When Michael Rothwell wrote to tell me about how and why he uses server-side XSLT, and built an XSLT ISAPI filter to do it, the reasons weren't immediately obvious to me. If you're running IIS, why not just use the existing MSXML capabilities? The reasons finally began to sink in when I read his answer to my question, which has now become part of his XSLT Filter for IIS subsite. His key points include:
- MSXML doesn't operate in a transparent pipelining mode:
Microsoft's XML and XSLT COM components (MSXML) can be useful, but require generation of xml and transformation to be explicitly handled in the ASP application; building or acquiring the XML, instantiating the XML and XSLT parsers, doing the transformation, and handling the output must be done explicitly. It is not something you can just add to an existing application and realize immediate benefits -- you have to re-structure portions of the application to explicitly use XML and XSLT.
- The filter approach supports incremental enhancement of existing apps:
Using an XSLT filter is a sort of half-way point in the separation of presentation from logic. Most web applications mix presentation and logic together. ASP-based sites seem to be as or more prone to this than other web application frameworks. Upgrading and standardizing the presentation of a web application is often difficult and time-consuming. By using and XSLT filter at the output stage, some extra separation and modularization can be achieved. It also allows complete separation of presentation and logic if one wishes, but does not force an immediate move to that paradigm.
- Using the XMLSoft libraries (Gnome's libxml/libxstl) makes this technique available both on Unix/Linux (by way of Apache::ASP) and Windows:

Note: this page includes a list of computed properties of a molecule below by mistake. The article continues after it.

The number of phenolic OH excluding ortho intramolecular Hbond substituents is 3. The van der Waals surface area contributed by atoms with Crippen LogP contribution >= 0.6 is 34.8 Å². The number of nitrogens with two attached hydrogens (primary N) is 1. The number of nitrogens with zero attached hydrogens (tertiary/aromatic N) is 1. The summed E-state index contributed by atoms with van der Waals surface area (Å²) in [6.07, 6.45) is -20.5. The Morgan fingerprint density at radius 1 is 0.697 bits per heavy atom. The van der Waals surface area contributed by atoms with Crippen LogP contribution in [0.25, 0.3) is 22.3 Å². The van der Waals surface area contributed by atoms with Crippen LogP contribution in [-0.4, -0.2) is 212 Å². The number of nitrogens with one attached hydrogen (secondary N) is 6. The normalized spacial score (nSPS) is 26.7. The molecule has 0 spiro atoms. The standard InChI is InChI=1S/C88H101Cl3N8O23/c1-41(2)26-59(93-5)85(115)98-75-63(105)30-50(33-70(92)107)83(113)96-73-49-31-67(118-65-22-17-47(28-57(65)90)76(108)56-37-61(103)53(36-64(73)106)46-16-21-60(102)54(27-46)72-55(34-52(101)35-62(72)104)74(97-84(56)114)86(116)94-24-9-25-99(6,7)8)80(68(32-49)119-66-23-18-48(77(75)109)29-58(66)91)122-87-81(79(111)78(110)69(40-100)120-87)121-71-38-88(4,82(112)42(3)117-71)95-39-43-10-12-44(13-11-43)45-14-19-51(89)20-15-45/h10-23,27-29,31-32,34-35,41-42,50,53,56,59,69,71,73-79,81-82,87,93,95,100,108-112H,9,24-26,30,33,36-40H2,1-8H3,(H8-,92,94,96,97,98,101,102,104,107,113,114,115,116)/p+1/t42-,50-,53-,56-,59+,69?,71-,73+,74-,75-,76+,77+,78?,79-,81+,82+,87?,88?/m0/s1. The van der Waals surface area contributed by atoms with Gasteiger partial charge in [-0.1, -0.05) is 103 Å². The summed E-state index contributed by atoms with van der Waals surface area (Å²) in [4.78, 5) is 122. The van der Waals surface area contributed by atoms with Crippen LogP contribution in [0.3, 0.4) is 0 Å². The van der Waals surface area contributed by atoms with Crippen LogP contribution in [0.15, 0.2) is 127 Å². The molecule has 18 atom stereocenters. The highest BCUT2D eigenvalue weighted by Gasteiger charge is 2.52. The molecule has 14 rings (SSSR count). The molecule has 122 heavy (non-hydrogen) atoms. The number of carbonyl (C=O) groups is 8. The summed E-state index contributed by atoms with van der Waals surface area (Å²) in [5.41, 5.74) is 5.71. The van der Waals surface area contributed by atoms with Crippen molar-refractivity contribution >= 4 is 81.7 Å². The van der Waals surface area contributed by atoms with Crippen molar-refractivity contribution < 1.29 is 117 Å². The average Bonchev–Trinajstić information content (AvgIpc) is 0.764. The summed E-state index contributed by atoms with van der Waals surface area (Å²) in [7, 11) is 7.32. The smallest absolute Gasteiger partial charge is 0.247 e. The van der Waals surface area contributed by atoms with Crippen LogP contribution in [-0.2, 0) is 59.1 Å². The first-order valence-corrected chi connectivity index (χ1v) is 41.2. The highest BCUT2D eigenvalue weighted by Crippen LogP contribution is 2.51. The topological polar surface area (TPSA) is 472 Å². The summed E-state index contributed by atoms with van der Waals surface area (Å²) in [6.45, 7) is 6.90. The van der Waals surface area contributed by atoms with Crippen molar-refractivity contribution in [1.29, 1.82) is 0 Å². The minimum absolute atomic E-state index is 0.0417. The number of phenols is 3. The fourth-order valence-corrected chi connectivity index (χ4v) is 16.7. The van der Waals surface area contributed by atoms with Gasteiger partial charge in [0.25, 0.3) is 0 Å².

At home, I use Linux and MacOS X most of the time. At work, I use IIS and ASP most of the time. I searched around for an XSLT filter for IIS, and could not find one (update: there is an XSL filter from Microsoft , but it's kludgy). So, I wrote one. I did not use the MSXML COM libraries, because COM isn't the fastest, and it's more or less a royal pain in the butt to program with from C or C++. Instead, I chose the XML and XSLT libraries from xmlsoft.org, because they are fast, portable, and easy to use from C. Also, LibXML has the HTML parsing mode I mentioned earlier, which provides a lot of advantages over using a straight (and strict) XML parser.
This last point about HTML parsing is especially interesting. When I reviewed Traction , for example, I learned from its developers that the software will absorb HTML into its XML data store. Since they kept talking about an XML parser, I was puzzled. Every XML parser I know barfs at the first instance of non-well-formedness. Turns out that Traction's roots are in SGML, and it uses an SGML parser that doesn't behave this way.
There are good reasons for XML parsers to be strict. But there's a world full of generated HTML that doesn't end tags properly or quote attributes, and XML technology ought to be able to add value incrementally to that world. I really like Michael's approach. Thanks for taking the time to explain it!
Former URL: http://weblog.infoworld.com/udell/2002/08/07.html#a373